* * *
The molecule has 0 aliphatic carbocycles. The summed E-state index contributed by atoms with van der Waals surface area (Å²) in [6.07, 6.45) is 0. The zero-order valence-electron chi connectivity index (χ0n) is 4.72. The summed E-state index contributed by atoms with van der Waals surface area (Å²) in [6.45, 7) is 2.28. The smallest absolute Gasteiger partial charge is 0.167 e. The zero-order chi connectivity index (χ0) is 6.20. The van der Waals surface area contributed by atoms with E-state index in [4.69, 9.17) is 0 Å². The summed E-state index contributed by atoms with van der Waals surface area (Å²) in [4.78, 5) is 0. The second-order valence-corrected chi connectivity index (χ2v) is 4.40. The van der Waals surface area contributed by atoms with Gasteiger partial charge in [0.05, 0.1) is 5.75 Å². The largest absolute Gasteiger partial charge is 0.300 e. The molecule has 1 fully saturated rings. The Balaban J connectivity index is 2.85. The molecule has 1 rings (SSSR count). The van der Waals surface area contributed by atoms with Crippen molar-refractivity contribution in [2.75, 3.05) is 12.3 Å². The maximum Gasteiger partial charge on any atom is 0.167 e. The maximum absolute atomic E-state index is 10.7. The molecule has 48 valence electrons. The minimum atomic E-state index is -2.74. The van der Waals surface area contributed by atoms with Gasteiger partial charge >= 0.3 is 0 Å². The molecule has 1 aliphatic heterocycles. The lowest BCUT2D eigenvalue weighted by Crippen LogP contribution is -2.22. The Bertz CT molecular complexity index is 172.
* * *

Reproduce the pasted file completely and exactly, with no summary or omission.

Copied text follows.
The molecule has 0 aliphatic carbocycles. The summed E-state index contributed by atoms with van der Waals surface area (Å²) in [6.07, 6.45) is 0. The zero-order valence-electron chi connectivity index (χ0n) is 4.72. The summed E-state index contributed by atoms with van der Waals surface area (Å²) in [6.45, 7) is 2.28. The smallest absolute Gasteiger partial charge is 0.167 e. The zero-order chi connectivity index (χ0) is 6.20. The van der Waals surface area contributed by atoms with E-state index in [4.69, 9.17) is 0 Å². The summed E-state index contributed by atoms with van der Waals surface area (Å²) in [4.78, 5) is 0. The second-order valence-corrected chi connectivity index (χ2v) is 4.40. The van der Waals surface area contributed by atoms with Gasteiger partial charge in [0.05, 0.1) is 5.75 Å². The largest absolute Gasteiger partial charge is 0.300 e. The molecule has 1 fully saturated rings. The Balaban J connectivity index is 2.85. The molecule has 1 rings (SSSR count). The van der Waals surface area contributed by atoms with Crippen molar-refractivity contribution in [2.75, 3.05) is 12.3 Å². The maximum Gasteiger partial charge on any atom is 0.167 e. The maximum absolute atomic E-state index is 10.7. The molecule has 48 valence electrons. The minimum atomic E-state index is -2.74. The van der Waals surface area contributed by atoms with Gasteiger partial charge >= 0.3 is 0 Å². The molecule has 1 aliphatic heterocycles. The lowest BCUT2D eigenvalue weighted by Crippen LogP contribution is -2.22. The Bertz CT molecular complexity index is 172.